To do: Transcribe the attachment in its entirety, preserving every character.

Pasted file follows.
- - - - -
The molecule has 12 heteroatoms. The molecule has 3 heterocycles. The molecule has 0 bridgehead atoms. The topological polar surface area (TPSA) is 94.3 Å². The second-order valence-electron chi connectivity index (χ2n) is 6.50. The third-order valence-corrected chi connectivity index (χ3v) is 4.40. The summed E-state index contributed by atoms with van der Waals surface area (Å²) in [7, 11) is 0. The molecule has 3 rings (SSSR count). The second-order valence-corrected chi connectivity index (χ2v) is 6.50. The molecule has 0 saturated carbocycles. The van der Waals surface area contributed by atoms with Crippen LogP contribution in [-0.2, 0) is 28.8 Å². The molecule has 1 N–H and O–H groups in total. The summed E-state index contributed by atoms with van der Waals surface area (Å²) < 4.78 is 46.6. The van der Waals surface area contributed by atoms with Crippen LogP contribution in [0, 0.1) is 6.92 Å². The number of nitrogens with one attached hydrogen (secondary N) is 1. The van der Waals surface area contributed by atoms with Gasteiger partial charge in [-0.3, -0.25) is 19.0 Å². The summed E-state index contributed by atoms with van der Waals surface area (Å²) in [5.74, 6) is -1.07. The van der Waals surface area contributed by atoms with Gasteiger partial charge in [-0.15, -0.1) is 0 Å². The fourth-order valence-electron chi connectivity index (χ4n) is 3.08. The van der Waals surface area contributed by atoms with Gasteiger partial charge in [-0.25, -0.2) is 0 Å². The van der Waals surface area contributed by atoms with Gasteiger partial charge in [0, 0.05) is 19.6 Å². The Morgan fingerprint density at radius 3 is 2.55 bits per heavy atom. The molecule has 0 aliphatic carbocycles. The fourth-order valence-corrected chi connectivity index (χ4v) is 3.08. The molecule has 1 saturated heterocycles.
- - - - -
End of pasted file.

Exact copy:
The molecule has 12 heteroatoms. The molecule has 3 heterocycles. The molecule has 0 bridgehead atoms. The topological polar surface area (TPSA) is 94.3 Å². The second-order valence-electron chi connectivity index (χ2n) is 6.50. The third-order valence-corrected chi connectivity index (χ3v) is 4.40. The summed E-state index contributed by atoms with van der Waals surface area (Å²) in [7, 11) is 0. The molecule has 3 rings (SSSR count). The second-order valence-corrected chi connectivity index (χ2v) is 6.50. The molecule has 0 saturated carbocycles. The van der Waals surface area contributed by atoms with Crippen LogP contribution in [-0.2, 0) is 28.8 Å². The molecule has 1 N–H and O–H groups in total. The summed E-state index contributed by atoms with van der Waals surface area (Å²) < 4.78 is 46.6. The van der Waals surface area contributed by atoms with Crippen LogP contribution in [0, 0.1) is 6.92 Å². The number of nitrogens with one attached hydrogen (secondary N) is 1. The van der Waals surface area contributed by atoms with Gasteiger partial charge in [-0.3, -0.25) is 19.0 Å². The summed E-state index contributed by atoms with van der Waals surface area (Å²) in [5.74, 6) is -1.07. The van der Waals surface area contributed by atoms with Gasteiger partial charge in [-0.15, -0.1) is 0 Å². The fourth-order valence-electron chi connectivity index (χ4n) is 3.08. The van der Waals surface area contributed by atoms with Gasteiger partial charge in [-0.25, -0.2) is 0 Å². The van der Waals surface area contributed by atoms with Gasteiger partial charge in [0, 0.05) is 19.6 Å². The Morgan fingerprint density at radius 3 is 2.55 bits per heavy atom. The molecule has 0 aliphatic carbocycles. The fourth-order valence-corrected chi connectivity index (χ4v) is 3.08. The molecule has 1 saturated heterocycles.